i gather, not too many details about this fascinating stone can be verified a hundred percent. it was most likely mined in kollur in present andhra pradesh. it has been possessed by several royals, from kakatiyas, to khiljis, to the kings of gwalior, maybe even ibrahim lodi, humayun might have loved it more than his son akbar and then given it to shah tahmasp in exchange for his help during exile. the shah may not have found it remarkable and sent it off as a gift to some king in india, but then it never reached.

it is mentioned in the baburnama that after the 1526 battle of panipat, humayun gave it to his father babur as “peshkash,” while babur returned it to his son as present. nice exchange that.

from persia, it went to afghanistan and then with shah shooja-ul-moolk of the treaty or shah shuja as we called him in school, it came to lahore and maharaja ranjit singh, via kashmir.

on my first visit to amritsar in may 2023, i caught a glimpse of the formidable maharaja ranjit singh, the lion of punjab.

from time to time, the stone would disappear completely and not be mentioned for years, even centuries. and then again, one fine day, it’s dazzling and tempting us once more.

the few things that seem to be certain. i say, “seem” because this is the all powerful, absolutely mysterious diamond of legend, how can i offend its sense of its own inscrutability by saying it is this or that. i must waffle and scrape and bow and walk backward…

back to the facts. that man i see as marauder, nadir shah, he named the stone koh-i-noor. king albert had problems with the stone, he didn’t like its look, and no, this is not ripley’s believe it or not. in 1852, the stone was cut by levie benjamin voorzanger, a dutch artisan working for mozes coster, one of the biggest and most well known diamond merchants at the time. from 186 carats or 37.2 g, the stone went down to 105.6 carats which is 21.12 g. when aurangzeb gave it to borgio, the size was said to be 793 carats, this is just an aside from this hyperventilating writer. now it’s oval stellar brilliant cut and queen victoria wore it as a brooch for a while. its colour is d and it is supposed to be a type IIa diamond, which means, it has no impurities, is pure carbon, and completely colourless, diamonds of this quality are rare. since 1937, the koh-i-noor sits on the queen mother’s crown.

her beautiful purple velvet and dazzle and brilliance, utterly gorgeous crown.

this i am a hundred percent sure of.

growing up, i believed one could never again see the koh-i-noor, now that the brits had it and they had locked it up along with something called crown jewels in some tower. the same place where they lopped off anne of the thousand days’ head.

on my three visits to london as a teenager, i was too busy gawking at an all new world to even think of the koh-i-noor, and beside, who wanted to go to a dark dinghy blood and gore place called the tower.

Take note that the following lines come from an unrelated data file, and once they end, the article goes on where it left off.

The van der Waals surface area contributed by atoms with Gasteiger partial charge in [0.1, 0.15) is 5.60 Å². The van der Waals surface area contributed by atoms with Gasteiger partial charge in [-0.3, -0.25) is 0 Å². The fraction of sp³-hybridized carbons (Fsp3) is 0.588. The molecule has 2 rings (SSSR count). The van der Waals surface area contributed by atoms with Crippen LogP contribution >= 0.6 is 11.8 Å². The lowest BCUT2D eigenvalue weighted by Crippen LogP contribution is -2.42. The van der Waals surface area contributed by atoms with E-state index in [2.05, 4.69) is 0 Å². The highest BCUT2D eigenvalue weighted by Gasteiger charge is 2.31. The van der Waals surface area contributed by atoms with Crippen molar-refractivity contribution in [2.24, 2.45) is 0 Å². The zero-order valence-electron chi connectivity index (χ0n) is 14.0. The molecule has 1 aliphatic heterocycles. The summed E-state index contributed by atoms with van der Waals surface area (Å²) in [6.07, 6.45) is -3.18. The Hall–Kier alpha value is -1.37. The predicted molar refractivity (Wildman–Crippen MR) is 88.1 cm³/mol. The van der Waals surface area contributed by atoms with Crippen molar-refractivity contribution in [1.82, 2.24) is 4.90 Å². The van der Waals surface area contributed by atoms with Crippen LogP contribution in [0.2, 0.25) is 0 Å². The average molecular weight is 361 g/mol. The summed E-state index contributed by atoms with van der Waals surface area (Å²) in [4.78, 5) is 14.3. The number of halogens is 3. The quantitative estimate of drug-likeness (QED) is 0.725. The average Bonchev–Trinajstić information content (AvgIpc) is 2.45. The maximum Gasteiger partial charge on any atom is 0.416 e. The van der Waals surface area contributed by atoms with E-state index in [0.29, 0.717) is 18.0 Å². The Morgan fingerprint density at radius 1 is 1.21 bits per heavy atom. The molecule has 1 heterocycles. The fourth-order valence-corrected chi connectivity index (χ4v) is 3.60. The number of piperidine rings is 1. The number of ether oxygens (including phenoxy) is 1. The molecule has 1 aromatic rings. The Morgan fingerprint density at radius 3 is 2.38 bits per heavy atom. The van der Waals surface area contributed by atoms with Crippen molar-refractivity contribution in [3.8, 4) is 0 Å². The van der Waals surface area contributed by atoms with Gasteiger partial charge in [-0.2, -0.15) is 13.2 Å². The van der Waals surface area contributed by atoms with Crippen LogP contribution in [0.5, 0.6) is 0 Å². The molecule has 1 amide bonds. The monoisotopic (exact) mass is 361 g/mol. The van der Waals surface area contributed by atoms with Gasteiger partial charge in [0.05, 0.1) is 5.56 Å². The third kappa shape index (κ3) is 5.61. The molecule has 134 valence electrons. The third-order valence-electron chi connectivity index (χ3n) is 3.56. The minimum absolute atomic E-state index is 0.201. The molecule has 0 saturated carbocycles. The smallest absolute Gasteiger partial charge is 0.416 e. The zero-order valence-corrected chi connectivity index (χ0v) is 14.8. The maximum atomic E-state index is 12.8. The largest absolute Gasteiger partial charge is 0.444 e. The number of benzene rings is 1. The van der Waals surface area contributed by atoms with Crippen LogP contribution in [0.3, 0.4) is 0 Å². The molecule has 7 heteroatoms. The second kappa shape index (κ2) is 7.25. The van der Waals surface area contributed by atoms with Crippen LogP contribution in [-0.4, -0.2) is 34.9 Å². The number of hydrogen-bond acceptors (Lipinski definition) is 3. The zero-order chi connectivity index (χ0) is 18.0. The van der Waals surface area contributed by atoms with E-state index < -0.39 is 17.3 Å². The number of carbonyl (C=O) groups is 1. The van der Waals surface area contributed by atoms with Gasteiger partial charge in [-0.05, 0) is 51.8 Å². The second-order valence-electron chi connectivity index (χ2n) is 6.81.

it was just a few years ago, on a trip to london, that suddenly the desire to see the koh-i-noor kicked in hard. i was willing to stand in queues to see it. what was it like? this diamond that one doesn’t own and yet it’s owned absolutely? how wonderful can a mere stone be?

i walked into the jewel house in the tower of london compound with an overpowering excitement that made me talk nonstop. the place was not a tall tower at all. it used to be the barracks i think. the crown jewels are kept on the ground floor. even as i stepped into the room past the initial displays, i thought, how fabulous can a white flashing object be, although i have a certain love for such things.

inside, the strangest sight; before me, a few steps down, stood a row of glass boxes with crowns and other royal accessories, and right around it, a moving walkway. so you get to see the much spoken of crown jewels standing on a conveyor belt?

about to look amused and disdainful, suddenly i could feel my feet get impatient.

the line moved and i was on the walkway… i went past a sceptre, a humongous oval diamond on it, the cullinan, i think it was, but my eyes sought another. a diamond of my legends. and there she sat on a crown not too big, just right. gleaming. glinting. beckoning.

it’s the koh-i-noor and it is resplendent. i stood there, even as i passed by, my sigh possibly still rooted before the box. one look was not enough. i forgot to get off the walkway and went around at least five times. taking another look at my diamond. then another. by the third round i was talking to it.

come to me, i whispered, looking at it with utter concentration. trying to hypnotise it into leaping out of the box and following me home.

come to me. come to me. you’re mine.

it stayed glittering and untouched by all the folly and foibles and fantasies that surround it, the murmur of possessiveness in my heart. i kept gazing at its pristine unexploitable brilliance.

mountain of light. how pedestrian that sounds, no… koh-i-noor. did you ever belong to anyone? or did we all belong to you?


information sourced from wikipedia pages on koh-i-noor, jind kaur, and duleep singh as well as, reading eagle, and internet